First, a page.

At the start of the Russia-Ukraine invasion, for instance, procurement and supply chain leaders scrambled to understand how the conflict would affected their suppliers and entire value chain. But taking a look at hiring and recruiting trends proved to be a better and earlier indicator of certain economic trends – particularly for pharmaceutical firms – than relying on conventional financial market stats.
That’s because both countries are a large market for clinical drug trial participants, particularly for Indian generic drug manufacturers, meaning that a sudden drop in regional hiring trends could have predicted the drop in share prices for some India-based companies such as Cadila, Lupin and Dr. Reddy’s. But many of the suppliers of these drug manufacturers did not have access to this real-time labor data, meaning they were not able to sufficiently plan ahead when the downstream effects became apparent.
How to shift away from supplier surveys for primary risk measurement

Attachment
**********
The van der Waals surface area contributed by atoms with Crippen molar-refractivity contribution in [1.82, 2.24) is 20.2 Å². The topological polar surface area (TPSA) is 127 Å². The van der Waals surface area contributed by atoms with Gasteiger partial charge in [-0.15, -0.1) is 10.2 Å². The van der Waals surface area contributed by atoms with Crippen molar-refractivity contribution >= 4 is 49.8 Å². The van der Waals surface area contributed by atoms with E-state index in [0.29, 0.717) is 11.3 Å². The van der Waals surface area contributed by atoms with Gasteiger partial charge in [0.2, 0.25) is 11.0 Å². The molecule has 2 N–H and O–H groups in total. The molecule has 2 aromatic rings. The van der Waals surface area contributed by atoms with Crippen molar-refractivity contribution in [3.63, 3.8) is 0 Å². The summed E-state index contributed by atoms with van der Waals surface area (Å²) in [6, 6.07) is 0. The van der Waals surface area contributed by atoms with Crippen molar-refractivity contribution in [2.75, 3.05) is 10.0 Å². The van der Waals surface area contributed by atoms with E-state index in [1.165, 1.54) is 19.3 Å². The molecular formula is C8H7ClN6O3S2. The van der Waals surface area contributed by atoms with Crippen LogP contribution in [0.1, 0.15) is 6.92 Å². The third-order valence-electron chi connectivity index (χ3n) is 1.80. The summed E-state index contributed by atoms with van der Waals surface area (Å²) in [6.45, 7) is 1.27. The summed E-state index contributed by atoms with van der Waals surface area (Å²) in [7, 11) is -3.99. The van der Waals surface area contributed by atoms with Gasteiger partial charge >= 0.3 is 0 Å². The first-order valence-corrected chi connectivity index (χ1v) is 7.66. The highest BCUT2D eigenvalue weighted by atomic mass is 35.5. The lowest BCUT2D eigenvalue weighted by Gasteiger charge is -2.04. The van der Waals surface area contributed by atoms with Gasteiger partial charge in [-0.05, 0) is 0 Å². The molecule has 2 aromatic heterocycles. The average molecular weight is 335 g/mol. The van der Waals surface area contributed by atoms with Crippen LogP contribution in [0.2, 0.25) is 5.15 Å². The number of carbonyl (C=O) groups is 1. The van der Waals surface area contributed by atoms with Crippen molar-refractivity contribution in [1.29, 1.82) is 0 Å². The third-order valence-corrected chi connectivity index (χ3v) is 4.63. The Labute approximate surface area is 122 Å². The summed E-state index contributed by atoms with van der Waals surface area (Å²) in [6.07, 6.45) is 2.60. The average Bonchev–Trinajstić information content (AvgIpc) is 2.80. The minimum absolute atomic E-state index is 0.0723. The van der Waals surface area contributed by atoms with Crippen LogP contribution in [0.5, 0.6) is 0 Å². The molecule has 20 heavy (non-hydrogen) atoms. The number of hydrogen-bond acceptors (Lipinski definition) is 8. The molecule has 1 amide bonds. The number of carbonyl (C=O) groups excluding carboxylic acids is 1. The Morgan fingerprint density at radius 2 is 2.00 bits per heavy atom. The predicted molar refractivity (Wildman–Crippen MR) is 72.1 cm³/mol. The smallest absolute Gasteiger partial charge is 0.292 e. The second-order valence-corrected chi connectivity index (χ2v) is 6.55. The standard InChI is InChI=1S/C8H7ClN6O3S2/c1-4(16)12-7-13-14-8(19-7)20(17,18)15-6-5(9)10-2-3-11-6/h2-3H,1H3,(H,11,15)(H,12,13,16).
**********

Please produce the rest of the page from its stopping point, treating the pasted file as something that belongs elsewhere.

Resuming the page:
Improve supplier onboarding processes
Improving and standardizing the supplier onboarding process ensures the right infrastructure is in place to gather supplier data quickly, efficiently and accurately over time. Make sure that during the process, suppliers are aware of not just the data that you’ll need but when, how and why. Many private firms, for example, are not used to publicly reporting certain metrics such as financials or R&D, so making sure they understand how the information will be used will prevent obstacles down the road. Some questions may be intended to confirm that a particular supplier doesn’t source material from a blacklisted company or an entity accused of human rights violations; however, without a clear explanation, the request simply creates additional hurdles, time lags and ultimately hinders your company’s efforts at getting the information you need the way you need it.
Clear communication coupled with sound technology for streamlined information gathering at the start of a supplier relationship will set a strong foundation for future risk assessments.
Integrate more objective data sources
Enterprise intelligence platforms should be able to not only integrate with your ERPs, CRMs and other applications that house first-party data, but they should also sync with premium data firms that offer objective, real-time assessments. Access to a wide breadth of accurate data across numerous risk domains – including financial, cybersecurity, ESG – is the first step in replacing disparate and outdated survey-based assessments.